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Old 12-06-2018, 04:22 PM
Shodan is offline
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Join Date: Jul 2000
Location: Milky Way Galaxy
Posts: 40,213
I think we covered most if not all of this, but...
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Originally Posted by Babale View Post
Hmmm, no, try again. Let's think about what actually happened. White guy followed a black kid around, demanded to know what he was doing, then got in a fight with him, then shot the black kid.

At the end of the day, an unarmed black kid who was not committing any crimes before Zimmerman came on the scene is dead. Before we move forward, can we just agree that this is a bad thing? That even if Zimmerman was right to fear for his life, it was tragic that Trayvon ended up dead? Because as far as I can tell, neither you nor HurricaneDitka ever acknowledged this.
Yes, it was tragic that Martin died, and I said so in my first post to your thread.
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Now, why did Trayvon Martin end up dead? Because Zimmerman shot him. Why were Trayvon and Zimmerman in contact in the first place? Because Zimmerman followed Trayvon despite being told not to. Why did he do this?
Zimmerman followed Martin originally because he felt Martin was acting suspiciously, in a neighborhood that had experienced a number of recent break-ins. Zimmerman was the neighborhood watch guy.

He also stopped following Martin when the NEN dispatcher asked him to. This has no legal or moral force, IMO. But he did stop after losing sight of Martin. It was while Zimmerman was trying to find a street sign that would give a precise location that Martin doubled back and confronted Zimmerman.
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Well, this is where we should take another quick pause. Can we at least agree that George Zimmerman is a piece of shit individual?
No.
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Regardless of whether this particular shooting was justified, do you understand that his behavior is not beneficial to our society? Even if he had stopped Trayvon, had a short chat with him, and sent him on our way, that would still be a bad thing, because who the bloody FUCK is George Zimmerman to stop random people on the street and demand to know their business?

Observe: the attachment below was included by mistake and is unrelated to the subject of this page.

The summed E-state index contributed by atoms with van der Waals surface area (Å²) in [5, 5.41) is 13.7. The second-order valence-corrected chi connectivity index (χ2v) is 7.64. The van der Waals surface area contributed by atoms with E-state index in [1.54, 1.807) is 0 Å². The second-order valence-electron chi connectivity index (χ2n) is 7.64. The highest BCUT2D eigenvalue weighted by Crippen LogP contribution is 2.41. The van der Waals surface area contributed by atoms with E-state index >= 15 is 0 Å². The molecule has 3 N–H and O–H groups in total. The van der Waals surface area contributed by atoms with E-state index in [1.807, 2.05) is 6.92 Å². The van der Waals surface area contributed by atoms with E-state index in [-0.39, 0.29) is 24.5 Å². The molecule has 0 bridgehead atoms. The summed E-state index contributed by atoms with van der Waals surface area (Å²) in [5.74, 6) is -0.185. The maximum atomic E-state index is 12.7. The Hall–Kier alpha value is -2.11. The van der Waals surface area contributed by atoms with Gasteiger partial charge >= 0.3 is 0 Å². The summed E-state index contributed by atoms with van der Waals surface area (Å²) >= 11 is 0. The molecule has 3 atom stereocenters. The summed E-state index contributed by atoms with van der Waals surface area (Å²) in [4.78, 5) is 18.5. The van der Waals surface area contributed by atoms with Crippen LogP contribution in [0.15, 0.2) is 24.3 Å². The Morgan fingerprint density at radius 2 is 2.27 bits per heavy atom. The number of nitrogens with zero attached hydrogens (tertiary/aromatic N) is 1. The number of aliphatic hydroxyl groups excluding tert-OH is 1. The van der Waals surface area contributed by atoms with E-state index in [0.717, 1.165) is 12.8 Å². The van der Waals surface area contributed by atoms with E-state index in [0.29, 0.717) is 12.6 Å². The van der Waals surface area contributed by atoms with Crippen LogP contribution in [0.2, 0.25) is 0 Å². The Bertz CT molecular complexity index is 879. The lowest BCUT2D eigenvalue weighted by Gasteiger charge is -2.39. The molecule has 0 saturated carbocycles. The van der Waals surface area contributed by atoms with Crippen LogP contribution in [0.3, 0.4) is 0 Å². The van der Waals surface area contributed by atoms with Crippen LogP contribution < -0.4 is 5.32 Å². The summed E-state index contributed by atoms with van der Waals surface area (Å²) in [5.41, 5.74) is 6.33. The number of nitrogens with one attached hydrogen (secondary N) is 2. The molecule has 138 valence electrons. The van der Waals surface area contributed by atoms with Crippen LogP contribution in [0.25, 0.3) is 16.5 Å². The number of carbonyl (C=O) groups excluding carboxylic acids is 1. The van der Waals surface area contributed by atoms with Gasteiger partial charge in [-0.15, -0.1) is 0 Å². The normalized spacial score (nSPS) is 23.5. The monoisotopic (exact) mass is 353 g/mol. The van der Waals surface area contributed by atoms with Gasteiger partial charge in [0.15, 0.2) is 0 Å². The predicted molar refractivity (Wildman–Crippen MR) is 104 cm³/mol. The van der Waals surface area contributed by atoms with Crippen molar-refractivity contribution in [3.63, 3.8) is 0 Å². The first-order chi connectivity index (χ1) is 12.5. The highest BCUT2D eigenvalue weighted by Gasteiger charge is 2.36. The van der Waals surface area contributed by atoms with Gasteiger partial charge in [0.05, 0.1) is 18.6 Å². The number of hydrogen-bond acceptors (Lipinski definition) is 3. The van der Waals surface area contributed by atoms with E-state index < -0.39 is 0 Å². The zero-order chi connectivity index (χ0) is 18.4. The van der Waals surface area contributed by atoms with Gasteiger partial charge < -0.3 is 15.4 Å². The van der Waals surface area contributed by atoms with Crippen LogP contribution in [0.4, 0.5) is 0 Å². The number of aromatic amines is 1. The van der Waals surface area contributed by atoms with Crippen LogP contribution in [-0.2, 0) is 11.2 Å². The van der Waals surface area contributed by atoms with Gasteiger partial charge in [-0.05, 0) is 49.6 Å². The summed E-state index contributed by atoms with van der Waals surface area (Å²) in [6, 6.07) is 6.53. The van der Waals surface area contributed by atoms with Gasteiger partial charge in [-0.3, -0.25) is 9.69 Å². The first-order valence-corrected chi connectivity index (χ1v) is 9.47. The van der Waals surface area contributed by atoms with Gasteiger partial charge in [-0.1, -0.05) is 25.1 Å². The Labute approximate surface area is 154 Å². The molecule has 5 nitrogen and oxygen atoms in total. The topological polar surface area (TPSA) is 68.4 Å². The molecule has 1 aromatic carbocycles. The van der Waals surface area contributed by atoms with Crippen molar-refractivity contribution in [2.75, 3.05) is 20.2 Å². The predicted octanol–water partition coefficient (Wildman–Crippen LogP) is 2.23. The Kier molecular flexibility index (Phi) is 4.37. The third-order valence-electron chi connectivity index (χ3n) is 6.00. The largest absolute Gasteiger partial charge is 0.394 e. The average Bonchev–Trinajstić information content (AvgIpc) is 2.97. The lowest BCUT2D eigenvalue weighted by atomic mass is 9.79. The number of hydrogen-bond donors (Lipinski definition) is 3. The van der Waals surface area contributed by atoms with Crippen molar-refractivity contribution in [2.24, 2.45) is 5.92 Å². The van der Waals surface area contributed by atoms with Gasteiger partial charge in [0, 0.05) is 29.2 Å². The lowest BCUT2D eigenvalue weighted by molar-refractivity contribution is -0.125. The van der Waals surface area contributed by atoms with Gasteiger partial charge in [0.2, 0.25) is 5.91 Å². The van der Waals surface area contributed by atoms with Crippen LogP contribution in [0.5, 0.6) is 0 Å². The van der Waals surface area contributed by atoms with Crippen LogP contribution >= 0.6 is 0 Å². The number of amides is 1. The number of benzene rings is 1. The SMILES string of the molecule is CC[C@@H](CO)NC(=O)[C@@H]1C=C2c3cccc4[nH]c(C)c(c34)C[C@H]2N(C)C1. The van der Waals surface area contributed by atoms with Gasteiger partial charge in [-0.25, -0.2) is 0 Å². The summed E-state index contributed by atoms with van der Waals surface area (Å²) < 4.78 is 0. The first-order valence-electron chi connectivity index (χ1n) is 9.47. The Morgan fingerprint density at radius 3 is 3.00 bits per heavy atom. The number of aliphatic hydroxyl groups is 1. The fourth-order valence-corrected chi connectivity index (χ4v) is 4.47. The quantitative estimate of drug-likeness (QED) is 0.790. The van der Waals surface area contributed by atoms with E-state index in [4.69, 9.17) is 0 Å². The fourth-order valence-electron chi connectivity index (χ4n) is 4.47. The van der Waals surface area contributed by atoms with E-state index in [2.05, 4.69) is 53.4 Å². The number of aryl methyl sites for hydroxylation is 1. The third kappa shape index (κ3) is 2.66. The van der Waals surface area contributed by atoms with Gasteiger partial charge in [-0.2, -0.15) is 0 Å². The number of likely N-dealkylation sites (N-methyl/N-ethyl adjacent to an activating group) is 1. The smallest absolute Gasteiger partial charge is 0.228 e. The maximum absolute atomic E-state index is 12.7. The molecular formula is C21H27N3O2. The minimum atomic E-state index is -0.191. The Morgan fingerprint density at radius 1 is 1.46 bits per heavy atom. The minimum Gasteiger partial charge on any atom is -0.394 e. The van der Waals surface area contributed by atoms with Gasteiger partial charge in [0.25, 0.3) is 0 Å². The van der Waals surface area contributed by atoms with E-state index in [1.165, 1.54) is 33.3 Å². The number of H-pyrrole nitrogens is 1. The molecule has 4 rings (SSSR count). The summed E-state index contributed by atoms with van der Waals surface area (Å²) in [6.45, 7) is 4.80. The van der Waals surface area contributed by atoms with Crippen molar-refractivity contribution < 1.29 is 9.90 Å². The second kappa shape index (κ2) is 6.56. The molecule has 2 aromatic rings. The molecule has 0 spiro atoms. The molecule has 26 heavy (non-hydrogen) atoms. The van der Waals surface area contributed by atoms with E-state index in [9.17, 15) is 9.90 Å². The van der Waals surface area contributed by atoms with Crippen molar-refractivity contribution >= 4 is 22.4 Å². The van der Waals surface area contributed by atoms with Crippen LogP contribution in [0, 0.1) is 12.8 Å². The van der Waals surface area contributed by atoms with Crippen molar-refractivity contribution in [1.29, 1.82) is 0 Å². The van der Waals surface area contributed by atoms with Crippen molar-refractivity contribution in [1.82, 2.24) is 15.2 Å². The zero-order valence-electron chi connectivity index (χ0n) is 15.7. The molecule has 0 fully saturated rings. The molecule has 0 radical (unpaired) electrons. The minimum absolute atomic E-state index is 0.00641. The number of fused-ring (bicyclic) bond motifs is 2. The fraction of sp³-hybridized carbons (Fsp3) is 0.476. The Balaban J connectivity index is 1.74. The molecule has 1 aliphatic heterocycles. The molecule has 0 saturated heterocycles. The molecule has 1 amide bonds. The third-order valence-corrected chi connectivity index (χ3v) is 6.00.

I do not agree that, in principle, having a neighborhood watch is bad for society.

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OK, now that we've addressed that -- so Zimmerman is following Trayvon. Why? I'm not asking you what you can "prove beyond reasonable doubt". Based on your experience with the human fucking race, why do you think that Zimmerman was following Trayvon?
Because he was the neighborhood watch guy, in a neighborhood that had experienced a number of recent break-ins.
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Do you think it might be because he was black?
Maybe here is where you are going wrong. There is no evidence that Zimmerman was following Martin because he was black.
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Do you understand that these types of encounters between blacks and law enforcement -- even when they end up totally peaceful, and the cop and black man just converse and go about their days -- still lead to a hostile relationship between the African American community and our law enforcement? And do you agree that a fat fuck like George Zimmerman is much less qualified to handle that complex relationship than a trained officer of the law? Because these are very important issues to consider when we look at what happened that night.
Zimmerman was not law enforcement. What he did has nothing to do with law enforcement. Zimmerman was a private citizen, with the same rights and responsibilities as Martin or anyone else.
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Do you really not see why Trayvon Martin might fear for his life in that situation?
As I have mentioned several times, if Martin was scared of being lynched, all he had to do was walk into his own living room. The fact that he did not, but instead doubled back and confronted the person of whom he was allegedly so scared, indicates that he was not scared of being lynched. His motives for going back and confronting Zimmerman were probably other than that.
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Do you recognize that for a 17 year old kid, outside after dark, realizing that you are being followed is scary? Do you realize that for a black man in the South, being followed by a white man is even scarier?